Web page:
Things to remember when starting university
Be wary of university myths. Having an older sister and having daydreamed about university quite a lot, I entered my first year with an imaginary timeline in my head. I fully believed that by Week 1 I would have found my best friends, by November I would have found my house for second year, by the end of the year I would know exactly what I wanted to become after university, and so on… But that isn’t really how university works.
Some of my best friends now I did meet in Week 1, but we didn’t become super close immediately. I remember returning to university after Reading Week in November and still feeling a bit unsure about who I could confidently call my close friends. And that’s completely fine! Relationships take a while to build up. Yes, you might meet your best friends on your first day, but maybe you’ll meet them over Term 2 or even Term 3 instead, so don’t feel discouraged if these things don’t happen immediately.
Concerning housing, I entered university confident that I would have the perfect house before the Winter Break. Turns out that by then, I wasn’t even sure who exactly I wanted to live with or even where. I only found my house near February, but even over Term 3 many students were still house hunting, and there were still houses going up on the Warwick website, so please don’t feel stressed out if you don’t have it all figured out in November. I became so anxious trying to have it all organized early, but I’m glad I waited until I found a house that I really love.
And finally, being a supposedly wise second year now, do I have my entire career path figured out? Very much the opposite. I think now I have even less of an idea about what I want to do than when I started because I’ve discovered that some jobs just don’t appeal to me, and that many other I wasn’t even aware of are much more interesting.
All of this is to say that the reality of what university is about isn’t necessarily what you’re expecting, but that doesn’t mean it’s a bad thing! My imaginary timeline was very far from reality, but I still loved my first year and would not change it 🙂
Being a university student means having a whole new support network. This I only realized closer to the end of the year, but there is always someone you can ask for help. My lecturers and seminar tutors were so helpful this year with all of my questions, especially as we neared exams or essay deadlines. In May I met with the Law School’s Career Consultant for the first time, so that I had some guidelines to help me find out what I would enjoy doing, something my personal tutor also helped me with. Besides academic and career-oriented help, Warwick also has so many programs running for those struggling with their mental health, or with confidence, time management, or stress. University can be hard and stressful, but this year I’ve found that I’ve always had someone to turn to when I needed help.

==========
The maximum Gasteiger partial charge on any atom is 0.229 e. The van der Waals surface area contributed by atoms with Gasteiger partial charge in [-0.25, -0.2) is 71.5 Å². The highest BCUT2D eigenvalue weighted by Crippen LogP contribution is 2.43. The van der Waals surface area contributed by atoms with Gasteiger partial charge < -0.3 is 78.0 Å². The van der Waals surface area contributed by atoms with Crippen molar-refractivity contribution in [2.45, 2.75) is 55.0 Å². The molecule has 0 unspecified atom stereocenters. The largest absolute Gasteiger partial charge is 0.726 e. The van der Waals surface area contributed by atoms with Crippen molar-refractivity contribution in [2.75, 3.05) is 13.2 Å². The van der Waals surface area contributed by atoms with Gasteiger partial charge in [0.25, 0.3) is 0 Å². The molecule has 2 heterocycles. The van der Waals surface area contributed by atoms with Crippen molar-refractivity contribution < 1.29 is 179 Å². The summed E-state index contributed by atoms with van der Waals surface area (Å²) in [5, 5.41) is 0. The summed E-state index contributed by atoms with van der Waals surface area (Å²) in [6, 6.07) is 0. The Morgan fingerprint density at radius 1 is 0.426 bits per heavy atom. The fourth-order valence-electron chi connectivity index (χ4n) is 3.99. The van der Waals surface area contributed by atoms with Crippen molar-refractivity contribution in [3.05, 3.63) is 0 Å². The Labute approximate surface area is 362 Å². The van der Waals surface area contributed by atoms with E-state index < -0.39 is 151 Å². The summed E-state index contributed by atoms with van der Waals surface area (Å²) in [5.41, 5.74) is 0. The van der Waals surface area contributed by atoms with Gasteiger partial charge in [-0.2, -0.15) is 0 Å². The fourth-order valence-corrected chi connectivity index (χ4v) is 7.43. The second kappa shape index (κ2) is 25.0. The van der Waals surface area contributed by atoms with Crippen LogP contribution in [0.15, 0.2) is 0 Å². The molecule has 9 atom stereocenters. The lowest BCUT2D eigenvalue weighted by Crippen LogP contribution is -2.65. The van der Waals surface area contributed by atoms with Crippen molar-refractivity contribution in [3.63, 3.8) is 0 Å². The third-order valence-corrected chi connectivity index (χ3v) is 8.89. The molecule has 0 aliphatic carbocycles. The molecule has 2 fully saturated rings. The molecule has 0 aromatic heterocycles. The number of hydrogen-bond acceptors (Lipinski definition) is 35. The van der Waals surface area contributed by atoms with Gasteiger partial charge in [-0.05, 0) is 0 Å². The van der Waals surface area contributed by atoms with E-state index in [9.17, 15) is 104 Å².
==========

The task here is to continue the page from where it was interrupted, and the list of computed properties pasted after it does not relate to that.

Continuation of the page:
Seminars and lectures are really strange at first, but you’ll get used to them. I think I spoke once during my first Property seminar (and I got lost on my way there), because I felt extremely clueless about the work we had had to do, and because I had never been a fan of public speaking. A few seminars in and I had realized that most of the other students were often as confused as I was, and that asking questions was the way to go! None of your seminar tutors are expecting you to grasp all the material. Especially with Law, a lot of the times we were told that the law itself was confusing, even for current judges, so it was normal if it made little sense to us. For lectures, it might take a while for you to figure out how you work best. I started off the year handwriting everything, then moved on to printing all of the lecture slides beforehand and making my notes on that, and by Term 3, I gave up on handwriting my notes and found out that typing things up was what worked best for me. Switching up your methods isn’t a bad thing, and it allows you to find out what makes sense for you. For a lot of courses, it isn’t really possible to go on studying the way you have before university, because the material and what is expected of you is so different. So don’t worry if it takes you a while to settle into a work method you like.
Everyone gets homesick. Sometimes, I felt like being homesick meant I was doing university wrong because I should be enjoying university life, and not missing home. But you can love Warwick and miss home sometimes all the same. The important thing is not to isolate yourself. When I felt down, I called my parents, skyped my sisters and high school friends, or planned Curiositea dates with my university friends (I highly recommend their white hot chocolate if you want to cheer yourself up!).
Overall, while university may be different from what you expect, it is still an amazing experience and I hope you all enjoy your first year! 🙂